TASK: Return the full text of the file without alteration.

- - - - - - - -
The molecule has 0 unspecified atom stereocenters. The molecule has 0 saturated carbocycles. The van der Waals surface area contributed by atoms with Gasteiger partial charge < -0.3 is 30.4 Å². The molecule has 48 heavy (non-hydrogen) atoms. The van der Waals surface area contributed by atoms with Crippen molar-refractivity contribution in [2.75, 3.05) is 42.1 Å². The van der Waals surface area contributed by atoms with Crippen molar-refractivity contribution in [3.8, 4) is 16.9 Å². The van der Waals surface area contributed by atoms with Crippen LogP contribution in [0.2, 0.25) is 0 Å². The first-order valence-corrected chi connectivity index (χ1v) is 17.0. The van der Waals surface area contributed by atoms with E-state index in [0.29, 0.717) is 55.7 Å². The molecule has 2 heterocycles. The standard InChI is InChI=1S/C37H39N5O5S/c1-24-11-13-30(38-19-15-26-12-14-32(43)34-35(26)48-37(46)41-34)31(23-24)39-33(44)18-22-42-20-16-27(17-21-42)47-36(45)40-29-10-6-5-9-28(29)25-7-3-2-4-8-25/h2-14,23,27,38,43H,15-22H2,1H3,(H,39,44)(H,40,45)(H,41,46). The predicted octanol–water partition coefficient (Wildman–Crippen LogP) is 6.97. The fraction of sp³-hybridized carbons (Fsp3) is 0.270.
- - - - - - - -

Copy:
The molecule has 0 unspecified atom stereocenters. The molecule has 0 saturated carbocycles. The van der Waals surface area contributed by atoms with Gasteiger partial charge < -0.3 is 30.4 Å². The molecule has 48 heavy (non-hydrogen) atoms. The van der Waals surface area contributed by atoms with Crippen molar-refractivity contribution in [2.75, 3.05) is 42.1 Å². The van der Waals surface area contributed by atoms with Crippen molar-refractivity contribution in [3.8, 4) is 16.9 Å². The van der Waals surface area contributed by atoms with Crippen LogP contribution in [0.2, 0.25) is 0 Å². The first-order valence-corrected chi connectivity index (χ1v) is 17.0. The van der Waals surface area contributed by atoms with E-state index in [0.29, 0.717) is 55.7 Å². The molecule has 2 heterocycles. The standard InChI is InChI=1S/C37H39N5O5S/c1-24-11-13-30(38-19-15-26-12-14-32(43)34-35(26)48-37(46)41-34)31(23-24)39-33(44)18-22-42-20-16-27(17-21-42)47-36(45)40-29-10-6-5-9-28(29)25-7-3-2-4-8-25/h2-14,23,27,38,43H,15-22H2,1H3,(H,39,44)(H,40,45)(H,41,46). The predicted octanol–water partition coefficient (Wildman–Crippen LogP) is 6.97. The fraction of sp³-hybridized carbons (Fsp3) is 0.270.